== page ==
14 June 2015

A visit to St. Gregory's Abbey

This past week I visited St. Gregory's Abbey in Three Rivers, Michigan. The following gives an idea of what that looked like this time:

Over the two days I was there, I spent at least three hours in the woods. I saw 3 deer, 1 raccoon, 1 large rabbit and 4 wild turkeys, plus numerous birds, squirrels, chipmunks, and 3 cats :)

I slept at least 6 hours every night and took an extra nap each day. I would have slept longer each night, except that first service starts at 4 a.m. The first service has about 15 Psalms, so I really like that one. And I go back to bed (and sleep) after it until the next service at 6. I spend almost 3 hours in church each day when I'm at the monastery. It's not that I have to. It's more that being in church is my way of remembering and re-learning how things can and should be. The many prayers that have been offered in this place, and the beautiful woods, help me further to be still and turn towards God to listen and ponder.

Besides walking and church, I tend to read and write when I'm there. This time it was Rachel Held Evans' Searching for Sunday, which I appreciated (it's actually the next book the monks will be reading at meal time). I also looked through Ruth Tucker's Walking Away from Faith, read 2 articles for my dissertation, and read the books of Judges, Ruth, and most of Acts. I wrote some emails, blog posts, and even a bit on the dissertation.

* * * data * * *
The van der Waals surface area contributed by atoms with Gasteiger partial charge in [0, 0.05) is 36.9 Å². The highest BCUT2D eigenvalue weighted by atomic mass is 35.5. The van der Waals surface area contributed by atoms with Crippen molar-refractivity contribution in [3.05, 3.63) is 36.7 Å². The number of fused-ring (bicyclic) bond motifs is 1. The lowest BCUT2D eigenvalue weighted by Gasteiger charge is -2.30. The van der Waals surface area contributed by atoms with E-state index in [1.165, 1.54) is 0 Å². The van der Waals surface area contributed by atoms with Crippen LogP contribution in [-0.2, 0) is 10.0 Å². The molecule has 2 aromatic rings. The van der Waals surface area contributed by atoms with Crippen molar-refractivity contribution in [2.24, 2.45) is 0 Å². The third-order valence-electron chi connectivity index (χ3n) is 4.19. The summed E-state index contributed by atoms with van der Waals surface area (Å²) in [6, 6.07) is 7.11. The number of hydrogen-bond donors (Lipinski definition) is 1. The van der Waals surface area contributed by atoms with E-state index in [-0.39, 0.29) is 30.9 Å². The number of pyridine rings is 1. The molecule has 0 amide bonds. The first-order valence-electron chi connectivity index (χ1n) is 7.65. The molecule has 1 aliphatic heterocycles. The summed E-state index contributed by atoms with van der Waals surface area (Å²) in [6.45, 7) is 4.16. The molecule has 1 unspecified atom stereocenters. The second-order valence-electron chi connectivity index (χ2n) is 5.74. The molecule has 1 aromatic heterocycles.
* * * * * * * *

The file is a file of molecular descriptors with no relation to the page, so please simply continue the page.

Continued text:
It was a wonderful break. A bit more energy spent on my dissertation might have been nice, but it felt good to catch up on other things, as it gives space in my head to work on the dissertation. The only thing lacking was Matthijs's company, but that's now resolved as he's back from the class he was taking. I feel refreshed and hopefully ready for the next adventure(s) and challenge(s).


Anthony said...

Is the walking away from faith a helpful book to read for those who struggle with doubts? Your assessment

Brenda Kronemeijer-Heyink said...

I found Walking away from a faith an interesting read in terms of wondering how it is possible that people walk away from faith. I don't think, though, that it's the best fit for people struggling with doubts.

A book that I've appreciated lately (and am studying with our graduate students) is called Faith Shift, by Kathy Escobar. It helps those who are struggling with questions and no longer feeling at home with how they used to think about and do Christianity. Her website gives some helpful thoughts: http://kathyescobar.com/faith-shifts/. I'm a little uncomfortable with how she makes so much space for people to move forward in their questions, even to some degree giving her blessing to people who walk away from faith as it might be more honest. At the same time, as a Reformed Christian, I also want to make space for people to question honestly and search for God, knowing that I can trust that God will protect them and hold on to his saints. The book is also helpful for how to be there for (and not condemn) those who are struggling with faith.

Perhaps a somewhat more evangelical book would be Christina M H Powell's book, Questioning your doubts (http://www.ivpress.com/cgi-ivpress/book.pl/code=3678), which the InterVarsity Graduate book is looking at this summer.

As a side point, I'm not sure how helpful either of these books would be outside the American/Western context.